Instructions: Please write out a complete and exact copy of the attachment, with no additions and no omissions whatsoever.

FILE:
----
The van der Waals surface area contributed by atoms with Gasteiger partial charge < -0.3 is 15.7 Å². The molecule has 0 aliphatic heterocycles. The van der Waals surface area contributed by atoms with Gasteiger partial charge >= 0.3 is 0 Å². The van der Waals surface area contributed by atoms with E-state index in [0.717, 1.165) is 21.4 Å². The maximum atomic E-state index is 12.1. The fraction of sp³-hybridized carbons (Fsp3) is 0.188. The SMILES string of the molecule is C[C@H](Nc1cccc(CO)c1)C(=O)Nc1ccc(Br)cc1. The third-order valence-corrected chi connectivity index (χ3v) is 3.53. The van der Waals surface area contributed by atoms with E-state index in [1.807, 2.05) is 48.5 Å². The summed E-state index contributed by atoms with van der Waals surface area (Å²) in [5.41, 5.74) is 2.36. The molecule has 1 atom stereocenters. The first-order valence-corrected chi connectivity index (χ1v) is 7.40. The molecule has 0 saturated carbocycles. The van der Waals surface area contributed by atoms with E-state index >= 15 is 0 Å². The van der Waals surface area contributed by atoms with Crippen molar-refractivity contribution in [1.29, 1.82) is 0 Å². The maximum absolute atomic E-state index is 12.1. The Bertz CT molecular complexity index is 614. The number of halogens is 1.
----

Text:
The van der Waals surface area contributed by atoms with Gasteiger partial charge < -0.3 is 15.7 Å². The molecule has 0 aliphatic heterocycles. The van der Waals surface area contributed by atoms with Gasteiger partial charge >= 0.3 is 0 Å². The van der Waals surface area contributed by atoms with E-state index in [0.717, 1.165) is 21.4 Å². The maximum atomic E-state index is 12.1. The fraction of sp³-hybridized carbons (Fsp3) is 0.188. The SMILES string of the molecule is C[C@H](Nc1cccc(CO)c1)C(=O)Nc1ccc(Br)cc1. The third-order valence-corrected chi connectivity index (χ3v) is 3.53. The van der Waals surface area contributed by atoms with E-state index in [1.807, 2.05) is 48.5 Å². The summed E-state index contributed by atoms with van der Waals surface area (Å²) in [5.41, 5.74) is 2.36. The molecule has 1 atom stereocenters. The first-order valence-corrected chi connectivity index (χ1v) is 7.40. The molecule has 0 saturated carbocycles. The van der Waals surface area contributed by atoms with E-state index >= 15 is 0 Å². The van der Waals surface area contributed by atoms with Crippen molar-refractivity contribution in [1.29, 1.82) is 0 Å². The maximum absolute atomic E-state index is 12.1. The Bertz CT molecular complexity index is 614. The number of halogens is 1.